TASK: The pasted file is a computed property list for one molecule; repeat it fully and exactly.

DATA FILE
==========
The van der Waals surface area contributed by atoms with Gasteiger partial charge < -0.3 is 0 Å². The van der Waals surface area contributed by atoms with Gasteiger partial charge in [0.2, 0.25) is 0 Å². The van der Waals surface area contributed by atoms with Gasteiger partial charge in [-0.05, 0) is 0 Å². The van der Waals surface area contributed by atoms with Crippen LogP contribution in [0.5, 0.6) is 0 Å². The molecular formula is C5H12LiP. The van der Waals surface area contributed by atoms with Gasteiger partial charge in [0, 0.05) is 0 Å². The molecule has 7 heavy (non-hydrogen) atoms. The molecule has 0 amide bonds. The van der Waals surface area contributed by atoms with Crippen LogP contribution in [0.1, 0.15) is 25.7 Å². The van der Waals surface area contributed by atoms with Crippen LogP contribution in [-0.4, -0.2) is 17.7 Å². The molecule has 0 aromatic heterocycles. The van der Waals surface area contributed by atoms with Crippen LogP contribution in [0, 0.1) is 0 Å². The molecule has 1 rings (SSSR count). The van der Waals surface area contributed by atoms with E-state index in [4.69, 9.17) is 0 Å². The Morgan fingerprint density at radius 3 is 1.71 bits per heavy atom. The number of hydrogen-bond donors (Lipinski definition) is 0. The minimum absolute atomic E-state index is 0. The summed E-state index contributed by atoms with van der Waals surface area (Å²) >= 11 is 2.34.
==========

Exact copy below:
The van der Waals surface area contributed by atoms with Gasteiger partial charge < -0.3 is 0 Å². The van der Waals surface area contributed by atoms with Gasteiger partial charge in [0.2, 0.25) is 0 Å². The van der Waals surface area contributed by atoms with Gasteiger partial charge in [-0.05, 0) is 0 Å². The van der Waals surface area contributed by atoms with Crippen LogP contribution in [0.5, 0.6) is 0 Å². The molecular formula is C5H12LiP. The van der Waals surface area contributed by atoms with Gasteiger partial charge in [0, 0.05) is 0 Å². The molecule has 7 heavy (non-hydrogen) atoms. The molecule has 0 amide bonds. The van der Waals surface area contributed by atoms with Crippen LogP contribution in [0.1, 0.15) is 25.7 Å². The van der Waals surface area contributed by atoms with Crippen LogP contribution in [-0.4, -0.2) is 17.7 Å². The molecule has 0 aromatic heterocycles. The van der Waals surface area contributed by atoms with Crippen LogP contribution in [0, 0.1) is 0 Å². The molecule has 1 rings (SSSR count). The van der Waals surface area contributed by atoms with E-state index in [4.69, 9.17) is 0 Å². The Morgan fingerprint density at radius 3 is 1.71 bits per heavy atom. The number of hydrogen-bond donors (Lipinski definition) is 0. The minimum absolute atomic E-state index is 0. The summed E-state index contributed by atoms with van der Waals surface area (Å²) >= 11 is 2.34.